Cinelli 66-44 Campione del Mondo handlebars

There are the bars that are currently on my Giant track bike.
Although these are not really dedicated for track events, they do the job. Right size, right shape. Besides the fact that you cannot call these bars real track bars, there are also grooves for brake / shift cables. And these 2 things make these bars a bit unsuitable for this Pista Vintage project. But when the grooves are filled up with dedicated rubber liners and the bars are wrapped with handlebar tape, it looks and feels like, no is a vintage Cinelli No. 66 handlebars.
I've used Cinelli 66-44 bars on my road bikes for years. Before "anatomical" handlebars came into fashion, these were my only option.
When I started cycling in the late 70's, there were just a few possibilities. You either rode with Cinelli or with 3ttt bars and stems. And only poor guys and hobby riders had cheap (Asian?) stuff with, for example, SR. I never liked the feel of my SR bars (my first Batavus road bike came with these), but I could live with 3ttt. Image wise and quality wise, Cinelli was number one. It looked better and you felt better with Cinelli.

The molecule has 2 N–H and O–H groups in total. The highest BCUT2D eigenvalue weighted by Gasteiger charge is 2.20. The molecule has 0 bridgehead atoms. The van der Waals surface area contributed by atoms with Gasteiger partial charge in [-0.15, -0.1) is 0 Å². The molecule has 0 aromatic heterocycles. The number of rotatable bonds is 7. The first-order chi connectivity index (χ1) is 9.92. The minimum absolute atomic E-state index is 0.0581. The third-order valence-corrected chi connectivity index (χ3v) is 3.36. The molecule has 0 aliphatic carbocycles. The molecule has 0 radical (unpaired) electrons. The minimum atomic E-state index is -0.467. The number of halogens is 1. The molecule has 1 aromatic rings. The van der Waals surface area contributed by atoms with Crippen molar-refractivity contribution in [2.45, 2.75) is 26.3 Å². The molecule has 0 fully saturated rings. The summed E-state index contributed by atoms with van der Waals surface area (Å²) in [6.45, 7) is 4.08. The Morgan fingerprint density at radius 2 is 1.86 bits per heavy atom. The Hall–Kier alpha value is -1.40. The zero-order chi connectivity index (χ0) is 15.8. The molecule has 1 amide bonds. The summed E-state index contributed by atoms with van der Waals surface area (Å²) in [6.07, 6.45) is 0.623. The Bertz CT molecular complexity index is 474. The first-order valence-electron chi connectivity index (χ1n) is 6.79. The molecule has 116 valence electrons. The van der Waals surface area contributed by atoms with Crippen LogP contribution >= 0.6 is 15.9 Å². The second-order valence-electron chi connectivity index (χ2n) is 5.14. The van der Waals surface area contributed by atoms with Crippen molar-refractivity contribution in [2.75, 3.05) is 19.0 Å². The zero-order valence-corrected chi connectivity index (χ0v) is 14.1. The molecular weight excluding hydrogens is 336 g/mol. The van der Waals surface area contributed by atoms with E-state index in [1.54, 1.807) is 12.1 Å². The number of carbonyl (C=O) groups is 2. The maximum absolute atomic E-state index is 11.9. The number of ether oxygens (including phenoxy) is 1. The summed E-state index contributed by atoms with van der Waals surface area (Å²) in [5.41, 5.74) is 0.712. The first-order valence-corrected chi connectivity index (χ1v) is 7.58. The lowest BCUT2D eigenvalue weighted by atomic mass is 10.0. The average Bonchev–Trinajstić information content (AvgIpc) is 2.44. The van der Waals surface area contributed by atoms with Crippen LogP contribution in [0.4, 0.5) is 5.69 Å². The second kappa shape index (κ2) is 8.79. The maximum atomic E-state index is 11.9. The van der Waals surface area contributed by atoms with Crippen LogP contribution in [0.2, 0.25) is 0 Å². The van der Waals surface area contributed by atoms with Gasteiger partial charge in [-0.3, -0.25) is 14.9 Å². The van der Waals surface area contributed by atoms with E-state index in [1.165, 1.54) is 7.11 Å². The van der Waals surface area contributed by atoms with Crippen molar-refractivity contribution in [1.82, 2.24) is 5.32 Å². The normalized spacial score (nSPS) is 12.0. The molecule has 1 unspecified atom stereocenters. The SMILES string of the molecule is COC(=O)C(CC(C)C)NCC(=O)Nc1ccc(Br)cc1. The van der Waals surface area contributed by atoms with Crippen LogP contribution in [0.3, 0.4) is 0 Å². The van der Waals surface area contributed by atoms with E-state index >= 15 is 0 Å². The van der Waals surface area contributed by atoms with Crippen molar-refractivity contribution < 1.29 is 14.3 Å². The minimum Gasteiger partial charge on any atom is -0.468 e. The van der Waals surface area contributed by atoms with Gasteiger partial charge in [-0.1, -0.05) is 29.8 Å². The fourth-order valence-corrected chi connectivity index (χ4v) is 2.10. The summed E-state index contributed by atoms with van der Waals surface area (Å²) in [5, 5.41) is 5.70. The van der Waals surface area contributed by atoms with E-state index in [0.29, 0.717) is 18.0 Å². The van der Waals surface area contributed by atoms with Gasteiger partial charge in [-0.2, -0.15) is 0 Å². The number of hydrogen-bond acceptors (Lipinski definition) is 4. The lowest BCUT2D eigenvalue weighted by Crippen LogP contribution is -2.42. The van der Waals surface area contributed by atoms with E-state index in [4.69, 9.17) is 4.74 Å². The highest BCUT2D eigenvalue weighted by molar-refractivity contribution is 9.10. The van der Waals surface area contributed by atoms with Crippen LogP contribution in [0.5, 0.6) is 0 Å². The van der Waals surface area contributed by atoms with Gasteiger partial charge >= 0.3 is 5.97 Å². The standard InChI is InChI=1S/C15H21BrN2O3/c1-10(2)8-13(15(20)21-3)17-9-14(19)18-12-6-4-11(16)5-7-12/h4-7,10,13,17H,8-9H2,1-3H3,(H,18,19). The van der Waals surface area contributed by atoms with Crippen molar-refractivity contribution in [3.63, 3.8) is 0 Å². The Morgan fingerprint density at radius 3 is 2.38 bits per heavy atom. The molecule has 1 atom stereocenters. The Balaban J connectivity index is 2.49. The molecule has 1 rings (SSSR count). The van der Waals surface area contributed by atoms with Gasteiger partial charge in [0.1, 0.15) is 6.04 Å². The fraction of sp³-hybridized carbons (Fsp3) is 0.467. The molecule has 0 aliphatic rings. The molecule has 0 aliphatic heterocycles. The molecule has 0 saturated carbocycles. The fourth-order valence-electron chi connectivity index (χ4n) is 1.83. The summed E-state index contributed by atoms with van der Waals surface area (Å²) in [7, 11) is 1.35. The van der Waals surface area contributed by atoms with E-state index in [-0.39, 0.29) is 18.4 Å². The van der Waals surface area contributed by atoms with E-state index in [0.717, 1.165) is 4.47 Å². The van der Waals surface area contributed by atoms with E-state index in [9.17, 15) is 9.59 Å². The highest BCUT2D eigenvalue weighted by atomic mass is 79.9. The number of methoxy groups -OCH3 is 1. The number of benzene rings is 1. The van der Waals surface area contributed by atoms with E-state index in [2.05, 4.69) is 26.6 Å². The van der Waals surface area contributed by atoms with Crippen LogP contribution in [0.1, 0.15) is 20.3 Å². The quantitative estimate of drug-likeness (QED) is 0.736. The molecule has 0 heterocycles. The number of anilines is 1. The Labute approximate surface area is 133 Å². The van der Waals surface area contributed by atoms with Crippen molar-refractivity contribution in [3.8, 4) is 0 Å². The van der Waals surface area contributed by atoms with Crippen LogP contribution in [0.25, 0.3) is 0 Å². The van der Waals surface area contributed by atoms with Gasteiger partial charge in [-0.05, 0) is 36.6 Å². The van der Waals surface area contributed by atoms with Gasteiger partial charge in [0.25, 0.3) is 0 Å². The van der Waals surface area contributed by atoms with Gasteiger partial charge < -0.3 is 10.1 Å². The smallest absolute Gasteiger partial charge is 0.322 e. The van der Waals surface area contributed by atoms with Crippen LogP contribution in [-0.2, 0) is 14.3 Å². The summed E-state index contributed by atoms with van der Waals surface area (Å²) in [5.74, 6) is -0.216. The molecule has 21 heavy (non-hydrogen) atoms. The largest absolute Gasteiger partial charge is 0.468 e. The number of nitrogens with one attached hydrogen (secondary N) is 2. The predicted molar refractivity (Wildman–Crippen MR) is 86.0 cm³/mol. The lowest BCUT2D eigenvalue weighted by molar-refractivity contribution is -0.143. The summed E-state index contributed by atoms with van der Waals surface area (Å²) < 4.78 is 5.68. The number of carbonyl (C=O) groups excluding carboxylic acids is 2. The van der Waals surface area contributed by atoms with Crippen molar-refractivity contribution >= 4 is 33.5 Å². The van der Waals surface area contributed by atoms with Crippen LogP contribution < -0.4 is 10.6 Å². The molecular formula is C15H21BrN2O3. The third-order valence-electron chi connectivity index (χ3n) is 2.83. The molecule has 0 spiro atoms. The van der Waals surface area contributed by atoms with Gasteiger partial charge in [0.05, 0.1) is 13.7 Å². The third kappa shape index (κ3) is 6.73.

Besides choice of brands and sizes, you could also choose a specific shape or bend. You either rode with "road" or "half road - half track". The first one was a Cinelli no. 66, the other one a Nr. 65. And of course, there were 3T equivalents. I've used the 65's for a while, but although I had blue/yellow spots on the inside of my lower arms, I preferred using the 66's.
In the years after, other brands like ITM were coming up, followed by Profile, Easton, Ritchey, Deda and all the branded and non-branded stuff.
One thing is for sure: a vintage Italian bike needs Cinelli stem and handlebars. I'm not sure if I will stick to this No. 66-44 or will look for a No. 65 or real track handlebars. Probably I will start with the stuff I already have and when there is a good opportunity, I will try another one as well.

No comments: